(2) Someone said that after I gave up $3k loss for 2013, "The remaining $12,000 loss (possibly more if the line after the standard/itemized deduction is negative), be sure to do the capital loss carryforward worksheet in the schedule D instruction. If you have $0 other income, you will show ($3000), but carry the entire amount forward to 2015. (This worksheet appears to be a mystery to many of the people on Yahoo. Don't believe them when they say even if you don't have income, you will use $3000 a year up.) You will carry it forward until you either have $12K in income or you die. " –  Tim Apr 19 at 21:54
    
Is he correct? If yes, does he mean that I gave up $3k loss for 2013 tax, and I will not give up any loss for 2014 tax (in 2014, I will likely not have any income, and not buy or sell any funds/stocks). But I am not sure what he means by "until you either have $12K in income or you die." –  Tim Apr 19 at 21:56
  1. Cost basis is how you'd note what you initially paid compared to what you ended up selling it and thus producing the loss. The 1099 will state the proceeds from the sale of $x where you have to supply the cost basis of $y that is what you paid initially.

  2. Capital loss carry forward would apply as a way to carry your losses forward if the amount is large enough. Otherwise, you may use up some of the losses this year.

Course it is worth noting that this isn't professional advice and I would consult with an accountant or other tax specialist for your case if you want advice that can be enforced as this is a free answer.

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You can self-report your basis on Schedule D, which is much more common than you'd think. In the event of examination, you would need to have some kind of evidence to substantiate your basis claim. You claim losses by proceeding through Schedule D and entering the proceeds and basis for the assets, then totaling.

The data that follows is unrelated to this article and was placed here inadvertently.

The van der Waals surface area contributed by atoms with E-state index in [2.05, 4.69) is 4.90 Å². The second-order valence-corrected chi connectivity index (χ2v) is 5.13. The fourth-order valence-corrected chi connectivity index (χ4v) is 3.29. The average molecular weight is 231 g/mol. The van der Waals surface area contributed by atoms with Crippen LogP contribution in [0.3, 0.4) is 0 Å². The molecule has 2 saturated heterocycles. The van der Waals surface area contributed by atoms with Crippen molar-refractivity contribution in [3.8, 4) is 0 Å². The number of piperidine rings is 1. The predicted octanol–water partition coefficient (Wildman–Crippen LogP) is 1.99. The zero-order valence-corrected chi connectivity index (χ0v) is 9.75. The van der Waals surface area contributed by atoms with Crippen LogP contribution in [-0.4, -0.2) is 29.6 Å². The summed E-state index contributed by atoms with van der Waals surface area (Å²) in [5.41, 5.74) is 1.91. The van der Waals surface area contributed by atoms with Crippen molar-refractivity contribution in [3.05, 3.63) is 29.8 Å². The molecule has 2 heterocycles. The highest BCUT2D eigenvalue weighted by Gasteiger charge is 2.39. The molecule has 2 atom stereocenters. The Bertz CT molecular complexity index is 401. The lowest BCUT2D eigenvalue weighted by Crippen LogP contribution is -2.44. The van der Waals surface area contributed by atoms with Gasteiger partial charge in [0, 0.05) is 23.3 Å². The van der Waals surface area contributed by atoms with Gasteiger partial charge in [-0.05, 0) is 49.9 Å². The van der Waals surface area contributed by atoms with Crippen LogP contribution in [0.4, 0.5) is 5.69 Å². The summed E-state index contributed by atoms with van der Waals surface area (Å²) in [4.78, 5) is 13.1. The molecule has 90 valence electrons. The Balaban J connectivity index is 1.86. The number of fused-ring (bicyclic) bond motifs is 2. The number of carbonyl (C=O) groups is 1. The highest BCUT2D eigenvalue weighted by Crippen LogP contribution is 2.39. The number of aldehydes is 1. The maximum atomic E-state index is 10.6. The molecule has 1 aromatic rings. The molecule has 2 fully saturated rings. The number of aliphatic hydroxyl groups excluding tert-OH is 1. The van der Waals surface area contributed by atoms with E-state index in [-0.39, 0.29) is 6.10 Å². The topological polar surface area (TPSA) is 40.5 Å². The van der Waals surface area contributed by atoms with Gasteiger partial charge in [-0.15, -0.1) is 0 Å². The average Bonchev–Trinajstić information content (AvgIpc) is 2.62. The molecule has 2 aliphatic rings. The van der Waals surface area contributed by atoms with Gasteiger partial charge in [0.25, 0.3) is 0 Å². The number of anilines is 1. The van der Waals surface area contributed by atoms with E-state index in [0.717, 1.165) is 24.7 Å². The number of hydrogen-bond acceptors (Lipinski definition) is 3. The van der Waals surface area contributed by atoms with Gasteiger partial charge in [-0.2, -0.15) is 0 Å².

If your income was less than $20k last year, both ordinary income and capital gains, then your capital gains tax will be zero. Taxpayers in the 10% and 15% brackets generally pay zero CG tax.

You may be able to carry forward capital losses if they are not usable in the current year. You cannot choose to have carryover losses unless your 2013 losses exceeds gain. Although there is an option to elect to carryback losses 2 years, it's unlikely to apply to you.

You can use the carryforward worksheet to determine the eligible amount. The eligible amount of your carryforwards you can use each year is capped at $3,000 (half that for married filing separately).

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Carryback is for NOL, not capital losses. IIRC capital losses are not allowed in NOL calculation. –  littleadv Apr 19 at 22:38
    
Yeah, that's true, I supposed it's highly unlikely a $20k income taxpayer will have an NOL. I'll qualify the carryback reference better. –  NL7 Apr 20 at 5:03
    
Is NOL only for a company not for an individual like me? @littleadv –  Tim Apr 20 at 14:13
    
@Tim individuals can have NOL as well. –  littleadv Apr 20 at 18:30
    
How to know if I can have NOL? @littleadv –  Tim Apr 20 at 18:33